Obviously, the church that falls short of “this” demonstration is kidding itself about moving the Jew to jealousy. God is not so clumsy as to conclude the age on no other basis than that the church finally got its theological ducks all lined up (although our superficial theology is no doubt a partial reflection of our condition). No, God requires a demonstration before principalities and powers in the real stuff of life.
Until the church (true and living, of course) attains to this corporate demonstration, the age cannot end, regardless of how much time ticks off. The church is called to be the living demonstration that in Christ “God was manifest in the flesh.” Because the church, so far as it the church, is the living embodiment of the reality of a humanly impossible life and wisdom by the same mystery of incarnation of Word and Spirit (Col 1:27; Pet 1:23). But the ultimate test of this reality is not even martyrdom (as per Islam, etc.; 1Cor 13:3); it is the love of the brethren.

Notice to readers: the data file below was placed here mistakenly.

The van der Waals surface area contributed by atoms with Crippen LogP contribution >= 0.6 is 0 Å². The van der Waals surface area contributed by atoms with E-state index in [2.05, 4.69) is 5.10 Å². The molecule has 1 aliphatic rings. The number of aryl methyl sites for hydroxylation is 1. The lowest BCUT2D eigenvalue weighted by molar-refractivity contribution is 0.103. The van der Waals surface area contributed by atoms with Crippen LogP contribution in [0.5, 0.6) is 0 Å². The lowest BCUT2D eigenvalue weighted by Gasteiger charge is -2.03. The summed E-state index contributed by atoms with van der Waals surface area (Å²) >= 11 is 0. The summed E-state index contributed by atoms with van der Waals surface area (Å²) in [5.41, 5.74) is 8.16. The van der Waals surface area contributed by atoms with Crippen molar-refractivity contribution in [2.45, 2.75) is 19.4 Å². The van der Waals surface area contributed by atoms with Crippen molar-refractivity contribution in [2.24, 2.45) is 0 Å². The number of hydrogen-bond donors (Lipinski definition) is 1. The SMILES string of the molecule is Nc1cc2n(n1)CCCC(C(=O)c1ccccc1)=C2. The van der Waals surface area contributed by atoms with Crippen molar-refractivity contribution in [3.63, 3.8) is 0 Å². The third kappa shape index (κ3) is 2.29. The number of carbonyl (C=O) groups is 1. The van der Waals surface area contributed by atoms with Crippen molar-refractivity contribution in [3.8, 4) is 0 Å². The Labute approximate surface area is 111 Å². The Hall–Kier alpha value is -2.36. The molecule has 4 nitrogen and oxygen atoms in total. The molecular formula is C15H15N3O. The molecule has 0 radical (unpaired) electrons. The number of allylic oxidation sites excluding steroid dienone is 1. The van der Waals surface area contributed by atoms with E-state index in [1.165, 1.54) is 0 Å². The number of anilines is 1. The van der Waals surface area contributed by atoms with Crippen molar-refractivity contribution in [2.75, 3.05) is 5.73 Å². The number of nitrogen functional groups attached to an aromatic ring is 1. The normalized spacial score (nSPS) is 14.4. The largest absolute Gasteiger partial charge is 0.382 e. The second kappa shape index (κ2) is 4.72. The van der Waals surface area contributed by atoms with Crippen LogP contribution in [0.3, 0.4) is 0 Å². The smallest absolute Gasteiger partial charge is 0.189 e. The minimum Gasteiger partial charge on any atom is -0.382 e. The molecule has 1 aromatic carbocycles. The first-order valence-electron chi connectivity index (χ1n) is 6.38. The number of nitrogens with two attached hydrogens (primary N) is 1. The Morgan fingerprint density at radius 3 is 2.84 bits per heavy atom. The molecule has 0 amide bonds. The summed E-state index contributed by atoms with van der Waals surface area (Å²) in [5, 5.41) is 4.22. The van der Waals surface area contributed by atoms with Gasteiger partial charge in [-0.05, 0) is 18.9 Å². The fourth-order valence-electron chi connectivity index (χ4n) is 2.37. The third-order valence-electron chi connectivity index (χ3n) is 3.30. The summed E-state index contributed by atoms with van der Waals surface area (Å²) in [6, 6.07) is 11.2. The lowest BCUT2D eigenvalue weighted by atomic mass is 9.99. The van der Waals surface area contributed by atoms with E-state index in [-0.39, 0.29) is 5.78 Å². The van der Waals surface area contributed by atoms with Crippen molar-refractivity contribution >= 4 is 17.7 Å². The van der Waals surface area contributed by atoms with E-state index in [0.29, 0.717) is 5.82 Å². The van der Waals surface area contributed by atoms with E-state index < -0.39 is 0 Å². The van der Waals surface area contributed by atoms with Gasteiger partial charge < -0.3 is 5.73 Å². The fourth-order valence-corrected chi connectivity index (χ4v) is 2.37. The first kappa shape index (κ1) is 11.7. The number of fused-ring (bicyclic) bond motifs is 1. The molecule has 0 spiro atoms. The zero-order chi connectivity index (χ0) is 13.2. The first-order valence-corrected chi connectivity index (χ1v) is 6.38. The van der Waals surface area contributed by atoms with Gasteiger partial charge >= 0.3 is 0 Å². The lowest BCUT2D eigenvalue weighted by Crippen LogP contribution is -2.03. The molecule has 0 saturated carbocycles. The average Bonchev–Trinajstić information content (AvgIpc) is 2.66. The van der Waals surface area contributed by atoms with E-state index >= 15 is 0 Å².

Even if perfectly true (1Cor 13:2), any doctrine or knowledge that does not translate into the inward formation of Christ, as the ‘corporate’ “Servant of the Lord” in true incarnation in the church, will not be entrusted with any heroic eschatalogical task towards Jews. It doesn’t work that way. That would be works. It is the thing we do most unconsciously and spontaneously that defines us (“when saw we thee?”)
God is jealous and guarded that the only church that will be entrusted to move Israel to jealousy in the time of Jacob’s trouble is the church that is just as instant to show the same mercy “to the least of these My brethren” in the gritty and undramatic here and now. I am quite certain that the term, “the least of these My brethren,” is not limited to the Jews in flight in the final tribulation (though it would contextually apply). It speaks no less of our fellow member of Christ’s body.
I am disturbed by how many that give themselves to conscious and deliberate end time preparation to hide the Jews are failing the test when it comes to the way we pass up the opportunity to treat with deference, patience, and kindness that that God may indeed know will be counted in the day of the judgment as, “the least of these my brethren.”
In His precious service, Reggie